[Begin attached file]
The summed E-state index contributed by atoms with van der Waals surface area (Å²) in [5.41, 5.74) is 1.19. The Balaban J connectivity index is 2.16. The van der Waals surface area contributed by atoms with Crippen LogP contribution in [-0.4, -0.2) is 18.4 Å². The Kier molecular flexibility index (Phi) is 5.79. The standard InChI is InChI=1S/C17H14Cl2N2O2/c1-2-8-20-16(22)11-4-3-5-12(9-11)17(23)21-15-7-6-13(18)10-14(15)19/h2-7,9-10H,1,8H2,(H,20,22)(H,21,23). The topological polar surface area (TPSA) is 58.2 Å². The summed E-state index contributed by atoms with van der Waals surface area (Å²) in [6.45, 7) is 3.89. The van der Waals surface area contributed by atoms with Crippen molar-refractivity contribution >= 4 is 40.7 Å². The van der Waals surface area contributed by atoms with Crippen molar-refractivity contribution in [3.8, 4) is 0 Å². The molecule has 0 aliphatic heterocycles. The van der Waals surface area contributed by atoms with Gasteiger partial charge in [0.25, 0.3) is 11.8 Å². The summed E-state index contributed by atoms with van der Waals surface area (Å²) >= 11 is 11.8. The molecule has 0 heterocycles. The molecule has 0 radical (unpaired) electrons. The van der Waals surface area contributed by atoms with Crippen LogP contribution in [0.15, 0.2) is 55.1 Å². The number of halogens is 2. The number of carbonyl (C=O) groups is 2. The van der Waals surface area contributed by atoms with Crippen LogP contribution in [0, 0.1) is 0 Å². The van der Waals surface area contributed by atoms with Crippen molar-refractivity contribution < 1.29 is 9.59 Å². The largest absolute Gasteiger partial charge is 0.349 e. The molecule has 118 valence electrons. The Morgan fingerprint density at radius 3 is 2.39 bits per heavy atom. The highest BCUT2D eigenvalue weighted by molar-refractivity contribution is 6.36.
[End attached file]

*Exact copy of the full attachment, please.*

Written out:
The summed E-state index contributed by atoms with van der Waals surface area (Å²) in [5.41, 5.74) is 1.19. The Balaban J connectivity index is 2.16. The van der Waals surface area contributed by atoms with Crippen LogP contribution in [-0.4, -0.2) is 18.4 Å². The Kier molecular flexibility index (Phi) is 5.79. The standard InChI is InChI=1S/C17H14Cl2N2O2/c1-2-8-20-16(22)11-4-3-5-12(9-11)17(23)21-15-7-6-13(18)10-14(15)19/h2-7,9-10H,1,8H2,(H,20,22)(H,21,23). The topological polar surface area (TPSA) is 58.2 Å². The summed E-state index contributed by atoms with van der Waals surface area (Å²) in [6.45, 7) is 3.89. The van der Waals surface area contributed by atoms with Crippen molar-refractivity contribution >= 4 is 40.7 Å². The van der Waals surface area contributed by atoms with Crippen molar-refractivity contribution in [3.8, 4) is 0 Å². The molecule has 0 aliphatic heterocycles. The van der Waals surface area contributed by atoms with Gasteiger partial charge in [0.25, 0.3) is 11.8 Å². The summed E-state index contributed by atoms with van der Waals surface area (Å²) >= 11 is 11.8. The molecule has 0 heterocycles. The molecule has 0 radical (unpaired) electrons. The van der Waals surface area contributed by atoms with Crippen LogP contribution in [0.15, 0.2) is 55.1 Å². The number of halogens is 2. The number of carbonyl (C=O) groups is 2. The van der Waals surface area contributed by atoms with Crippen LogP contribution in [0, 0.1) is 0 Å². The van der Waals surface area contributed by atoms with Crippen molar-refractivity contribution < 1.29 is 9.59 Å². The largest absolute Gasteiger partial charge is 0.349 e. The molecule has 118 valence electrons. The Morgan fingerprint density at radius 3 is 2.39 bits per heavy atom. The highest BCUT2D eigenvalue weighted by molar-refractivity contribution is 6.36.